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Phar Lap (1926–1932)

by B. G. Andrews

Phar Lap, with Jim Pike, 1930s

Phar Lap, with Jim Pike, 1930s

Museum Victoria, 1127

LAP, PHAR (1926-32), sporting personality, business associate of modest speculators and national hero, was born on 4 October 1926 at Timaru, New Zealand, the second of eight children of Night Raid and his wife Entreaty, nee Prayer Wheel. The family had military connections, including Carbine and Musket (q.q.v.) although Raid himself had emigrated to Australia during the first World War. 

A spindly, unattractive youth with chestnut hair, Lap was educated privately at Timaru until January, 1928, when he formed a liaison with the Sydney entertainment entrepreneur Harold Telford. With Telford, Lap moved to Sydney and established premises in the suburb of Randwick, a number of short term (distance) ventures were unsuccessful, although after James E. Pike commenced employment and Telford became a silent partner, the business flourished. A small, dapper man who dressed flamboyantly in multi-coloured coats and hats, Pike’s nervousness caused him to lose weight before each speculation with Lap; yet their affiliation lasted for over two years and proved beneficial to hundreds of Australian investors. 

The most successful years were between 1930 and 1932, when the business expanded into Victoria, South Australia and Mexico. Pike and Lap received numerous awards for services to the entertainment industry, including an MC [Melbourne Cup] in 1930; they shared with Telford a gross taxable income of over 50,000 pounds. This income was substantially increased, however, by generous donations from several Sydney publishers, including Ken Ranger and Jack Waterhouse (q.q.v.)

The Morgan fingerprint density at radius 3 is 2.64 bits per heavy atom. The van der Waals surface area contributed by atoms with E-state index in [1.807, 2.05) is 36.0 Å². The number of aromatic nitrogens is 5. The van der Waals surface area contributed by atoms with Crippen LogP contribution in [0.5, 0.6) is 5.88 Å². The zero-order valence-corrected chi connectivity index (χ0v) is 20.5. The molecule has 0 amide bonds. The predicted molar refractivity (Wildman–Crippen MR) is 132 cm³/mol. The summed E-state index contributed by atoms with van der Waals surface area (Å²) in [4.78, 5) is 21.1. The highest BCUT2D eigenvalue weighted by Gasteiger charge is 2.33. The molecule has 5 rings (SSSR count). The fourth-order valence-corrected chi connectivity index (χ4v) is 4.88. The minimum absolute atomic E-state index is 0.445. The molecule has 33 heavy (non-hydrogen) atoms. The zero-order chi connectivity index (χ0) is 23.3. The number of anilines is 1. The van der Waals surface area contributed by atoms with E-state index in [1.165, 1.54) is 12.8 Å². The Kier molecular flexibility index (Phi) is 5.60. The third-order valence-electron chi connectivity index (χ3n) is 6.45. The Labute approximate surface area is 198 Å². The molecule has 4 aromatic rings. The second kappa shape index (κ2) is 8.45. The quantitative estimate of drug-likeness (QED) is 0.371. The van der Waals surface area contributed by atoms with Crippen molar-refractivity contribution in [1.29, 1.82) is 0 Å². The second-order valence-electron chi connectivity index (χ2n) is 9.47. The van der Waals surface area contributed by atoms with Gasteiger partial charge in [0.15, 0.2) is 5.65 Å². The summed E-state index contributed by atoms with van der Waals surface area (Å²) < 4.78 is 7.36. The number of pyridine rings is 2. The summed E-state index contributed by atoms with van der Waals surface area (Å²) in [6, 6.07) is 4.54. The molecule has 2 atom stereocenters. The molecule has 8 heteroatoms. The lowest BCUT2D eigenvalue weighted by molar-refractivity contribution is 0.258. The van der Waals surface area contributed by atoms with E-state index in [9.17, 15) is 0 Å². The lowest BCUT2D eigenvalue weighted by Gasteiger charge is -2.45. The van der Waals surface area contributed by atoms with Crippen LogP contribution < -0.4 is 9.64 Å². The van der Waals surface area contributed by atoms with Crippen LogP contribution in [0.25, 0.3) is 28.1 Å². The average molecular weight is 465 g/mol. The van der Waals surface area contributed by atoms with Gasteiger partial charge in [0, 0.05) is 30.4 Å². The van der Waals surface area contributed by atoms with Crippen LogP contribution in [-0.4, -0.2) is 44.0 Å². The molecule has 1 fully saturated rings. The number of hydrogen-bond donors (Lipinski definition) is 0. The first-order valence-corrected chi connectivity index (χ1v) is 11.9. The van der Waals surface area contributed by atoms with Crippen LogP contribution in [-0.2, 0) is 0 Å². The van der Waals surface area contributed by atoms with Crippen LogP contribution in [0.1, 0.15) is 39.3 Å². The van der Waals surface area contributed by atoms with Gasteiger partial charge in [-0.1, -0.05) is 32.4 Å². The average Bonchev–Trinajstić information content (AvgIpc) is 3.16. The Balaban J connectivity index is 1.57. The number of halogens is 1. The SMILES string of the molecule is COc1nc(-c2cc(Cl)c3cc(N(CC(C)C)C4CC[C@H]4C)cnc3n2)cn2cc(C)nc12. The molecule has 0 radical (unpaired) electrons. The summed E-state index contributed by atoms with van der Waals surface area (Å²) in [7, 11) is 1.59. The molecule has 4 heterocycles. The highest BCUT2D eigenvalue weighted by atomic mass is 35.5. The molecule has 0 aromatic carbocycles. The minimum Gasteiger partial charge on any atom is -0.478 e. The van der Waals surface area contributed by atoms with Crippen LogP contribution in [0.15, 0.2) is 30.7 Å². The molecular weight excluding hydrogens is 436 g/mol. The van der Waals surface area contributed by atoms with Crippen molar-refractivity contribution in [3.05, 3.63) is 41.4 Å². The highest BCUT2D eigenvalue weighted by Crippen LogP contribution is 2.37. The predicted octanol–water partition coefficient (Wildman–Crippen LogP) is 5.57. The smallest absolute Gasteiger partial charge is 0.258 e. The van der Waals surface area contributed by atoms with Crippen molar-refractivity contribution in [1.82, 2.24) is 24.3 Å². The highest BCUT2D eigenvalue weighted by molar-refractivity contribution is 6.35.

Early in 1930 Lap journey to North America to strengthen his interest there; Telford, who disliked travelling, and Pike, who had weighty problems to contend with, stayed behind. Tall and rangy, known affectionately as ‘Bobby’, ‘The Red Terror’ and occasionally as ‘you mongrel’, Lap died in mysterious circumstances in Atherton, California, on 5 April, 1932, and was buried in California, Melbourne, Canberra and Wellington. A linguist as well as a businessman, he popularised the phrase ‘get stuffed!’ although owing to an unfortunate accident in his youth he left no children.

Carter, Phar Lap (Melbourne, 1971), and for bibliog; information from J. O’Hara and T.H. Mouth; inspiration from anon. ADB contributors. 

Barry Andrews parody of an ADB entry was delivered as an after-dinner speech at the first Making of Sporting Traditions conference in 1977. It was later reprinted in the Australian History Association Bulletin, and then in Sporting Traditions (1988). 

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Citation details

B. G. Andrews, 'Phar Lap (1926–1932)', People Australia, National Centre of Biography, Australian National University, http://peopleaustralia.anu.edu.au/biography/phar-lap-27699/text35280, accessed 23 April 2018.

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